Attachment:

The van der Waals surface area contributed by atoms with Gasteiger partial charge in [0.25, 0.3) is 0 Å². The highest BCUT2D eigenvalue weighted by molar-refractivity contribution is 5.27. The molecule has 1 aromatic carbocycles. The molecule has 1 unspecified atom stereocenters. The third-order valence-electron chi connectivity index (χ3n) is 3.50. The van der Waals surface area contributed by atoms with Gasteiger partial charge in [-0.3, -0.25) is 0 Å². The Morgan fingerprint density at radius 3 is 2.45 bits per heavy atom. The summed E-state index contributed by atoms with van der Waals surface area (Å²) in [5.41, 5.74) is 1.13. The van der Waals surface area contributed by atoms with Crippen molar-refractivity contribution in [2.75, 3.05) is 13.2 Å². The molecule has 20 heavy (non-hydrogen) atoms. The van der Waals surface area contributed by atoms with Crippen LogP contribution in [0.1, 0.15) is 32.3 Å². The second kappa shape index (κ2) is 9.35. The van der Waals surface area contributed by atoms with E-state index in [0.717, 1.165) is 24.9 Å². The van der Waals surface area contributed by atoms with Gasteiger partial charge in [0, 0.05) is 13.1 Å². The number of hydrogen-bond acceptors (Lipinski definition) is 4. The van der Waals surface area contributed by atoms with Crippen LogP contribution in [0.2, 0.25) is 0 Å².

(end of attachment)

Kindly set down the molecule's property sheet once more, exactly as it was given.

The van der Waals surface area contributed by atoms with Gasteiger partial charge in [0.25, 0.3) is 0 Å². The highest BCUT2D eigenvalue weighted by molar-refractivity contribution is 5.27. The molecule has 1 aromatic carbocycles. The molecule has 1 unspecified atom stereocenters. The third-order valence-electron chi connectivity index (χ3n) is 3.50. The van der Waals surface area contributed by atoms with Gasteiger partial charge in [-0.3, -0.25) is 0 Å². The Morgan fingerprint density at radius 3 is 2.45 bits per heavy atom. The summed E-state index contributed by atoms with van der Waals surface area (Å²) in [5.41, 5.74) is 1.13. The van der Waals surface area contributed by atoms with Crippen molar-refractivity contribution in [2.75, 3.05) is 13.2 Å². The molecule has 20 heavy (non-hydrogen) atoms. The van der Waals surface area contributed by atoms with Crippen LogP contribution in [0.1, 0.15) is 32.3 Å². The second kappa shape index (κ2) is 9.35. The van der Waals surface area contributed by atoms with E-state index in [0.717, 1.165) is 24.9 Å². The van der Waals surface area contributed by atoms with Gasteiger partial charge in [0, 0.05) is 13.1 Å². The number of hydrogen-bond acceptors (Lipinski definition) is 4. The van der Waals surface area contributed by atoms with Crippen LogP contribution in [0.2, 0.25) is 0 Å².